Mini-Feature: Conservative Inc.
Where art thou?
What happened to Conservative Inc.?
I will try to stick with the silver lining but, look: some outfits aren’t even trying to pivot. They think they will reassert themselves as they used to when things go back to “normal”. Others are trying to appear Trumpy. Whatever you think of Trump (they hate him even as some of you like him and yet you continue to give them money—stop!), few in Conservative Inc. understand that the election just proved that “Trumpism” is the new winner on the Right, as even Andrew Sullivan wrote recently. And even if they do understand that, they do not understand the changes in policy and party that Trump pointed us toward. So, they will either become irrelevant or they will hire (younger) people who truly understand the new landscape and put them in charge.
Much of this could be solved by putting younger people (and by that I mean under 60) of proven competence who understand what is happening in charge ASAP. In any event, the transformation of the old orgs has not yet occurred and we still don’t have the new ones we need. Everyone had four years to change, but none of them really changed in the ways they should have. Half the nation not only now sees them for what they are, but has real needs politically and culturally as people become aware of the dire situation we are now stuck in. Look for new ways of organizing and new organizations to emerge. The grift in both MAGA-world and Conservative Inc. will not go away but it will be pushed to the margins as more competent and savvy leaders and organizations emerge over the next two years. They may not be labeled “conservative” but they will take the place of what conservatism at its best was trying to do. We are about to see a new cast of political leaders rise up, too, especially in the House. They will be part of the new orgs that are soon to rise. Thankfully, Claremont has done its best to rise to the challenge (or we wouldn’t be here) and we look forward to leading in this new landscape.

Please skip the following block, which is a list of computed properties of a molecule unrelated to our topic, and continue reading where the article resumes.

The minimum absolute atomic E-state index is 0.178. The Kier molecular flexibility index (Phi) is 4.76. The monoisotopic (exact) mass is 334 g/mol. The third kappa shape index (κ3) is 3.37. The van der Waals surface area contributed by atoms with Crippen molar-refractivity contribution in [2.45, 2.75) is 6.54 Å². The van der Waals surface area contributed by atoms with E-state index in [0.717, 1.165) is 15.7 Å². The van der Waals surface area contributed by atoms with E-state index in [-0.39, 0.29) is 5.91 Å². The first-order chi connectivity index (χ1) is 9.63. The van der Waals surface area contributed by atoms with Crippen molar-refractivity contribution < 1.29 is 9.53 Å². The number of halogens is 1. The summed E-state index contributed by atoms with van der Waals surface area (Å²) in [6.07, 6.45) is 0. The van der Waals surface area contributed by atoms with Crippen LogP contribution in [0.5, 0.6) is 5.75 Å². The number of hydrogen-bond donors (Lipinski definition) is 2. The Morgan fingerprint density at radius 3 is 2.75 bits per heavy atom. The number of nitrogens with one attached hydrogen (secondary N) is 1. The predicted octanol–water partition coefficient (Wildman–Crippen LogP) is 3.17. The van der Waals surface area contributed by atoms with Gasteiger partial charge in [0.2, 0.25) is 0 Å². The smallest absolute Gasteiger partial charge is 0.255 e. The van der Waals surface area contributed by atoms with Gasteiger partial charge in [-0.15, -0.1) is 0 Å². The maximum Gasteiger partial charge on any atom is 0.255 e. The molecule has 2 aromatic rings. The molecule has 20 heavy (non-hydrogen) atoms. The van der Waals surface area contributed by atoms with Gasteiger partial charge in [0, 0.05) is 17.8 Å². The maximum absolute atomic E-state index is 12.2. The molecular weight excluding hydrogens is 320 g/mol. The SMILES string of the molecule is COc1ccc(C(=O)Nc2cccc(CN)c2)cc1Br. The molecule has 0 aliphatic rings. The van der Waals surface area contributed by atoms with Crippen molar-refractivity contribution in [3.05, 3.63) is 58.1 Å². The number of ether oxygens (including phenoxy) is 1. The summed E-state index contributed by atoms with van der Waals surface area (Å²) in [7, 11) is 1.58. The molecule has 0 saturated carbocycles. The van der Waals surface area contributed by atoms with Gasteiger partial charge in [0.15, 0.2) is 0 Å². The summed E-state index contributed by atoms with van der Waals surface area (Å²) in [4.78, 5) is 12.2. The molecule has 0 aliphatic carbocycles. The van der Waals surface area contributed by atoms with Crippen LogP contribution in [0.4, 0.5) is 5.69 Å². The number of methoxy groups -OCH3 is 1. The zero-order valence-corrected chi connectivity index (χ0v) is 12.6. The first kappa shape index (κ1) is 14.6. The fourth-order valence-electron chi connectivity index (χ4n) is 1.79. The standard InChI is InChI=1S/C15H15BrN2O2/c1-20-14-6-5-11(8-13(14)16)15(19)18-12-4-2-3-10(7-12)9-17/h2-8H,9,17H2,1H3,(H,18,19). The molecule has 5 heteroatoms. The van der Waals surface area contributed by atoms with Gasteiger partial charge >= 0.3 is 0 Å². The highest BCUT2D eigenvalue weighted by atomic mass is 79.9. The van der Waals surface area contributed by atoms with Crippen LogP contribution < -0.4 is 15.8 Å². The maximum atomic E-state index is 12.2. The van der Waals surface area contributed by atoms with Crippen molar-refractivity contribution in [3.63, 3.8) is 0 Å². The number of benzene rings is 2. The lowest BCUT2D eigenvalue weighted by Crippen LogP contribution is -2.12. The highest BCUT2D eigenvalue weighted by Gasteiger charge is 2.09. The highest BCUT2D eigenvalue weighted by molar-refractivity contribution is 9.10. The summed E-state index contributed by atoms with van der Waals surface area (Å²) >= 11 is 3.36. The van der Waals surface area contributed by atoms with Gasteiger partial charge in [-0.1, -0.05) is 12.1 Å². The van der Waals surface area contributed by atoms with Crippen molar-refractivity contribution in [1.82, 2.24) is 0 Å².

Conservative Inc. loves invoking principle and retreating to principle because of the middle ground that commitment allows them to occupy—between total soul colonization by the DeepBlob and a harrowing, disruptive risk on a decentralized country and world. It’s no joke that it’s valuable to have a seat at the table, even the kiddie table, if it means getting some firsthand Intel on what DeepBlob is doing, saying, even thinking. The trouble is that so much of Conservative Inc. is barely exercising any other kind of agency today. An additional problem is that, under Biden, they would likely gain big new opportunities to perform busy work weaving an illusion that obscures this weak lack of agency.
I would love to hear from younger people, say, seniors in college who are interested in becoming a “somebody” in the conservative intellectual world. Do they still consider getting their internship cards punched at the big nonprofits a necessity? Do they even read the white papers coming out of these places? Do they look to some of the staff as intellectual touchstones? Or are they looking elsewhere for guidance, for vitality, sensing that these orgs and the lesser stars in the constellation have dimmed? Figure out the answers to these questions and you’re on your way to charting a new path forward.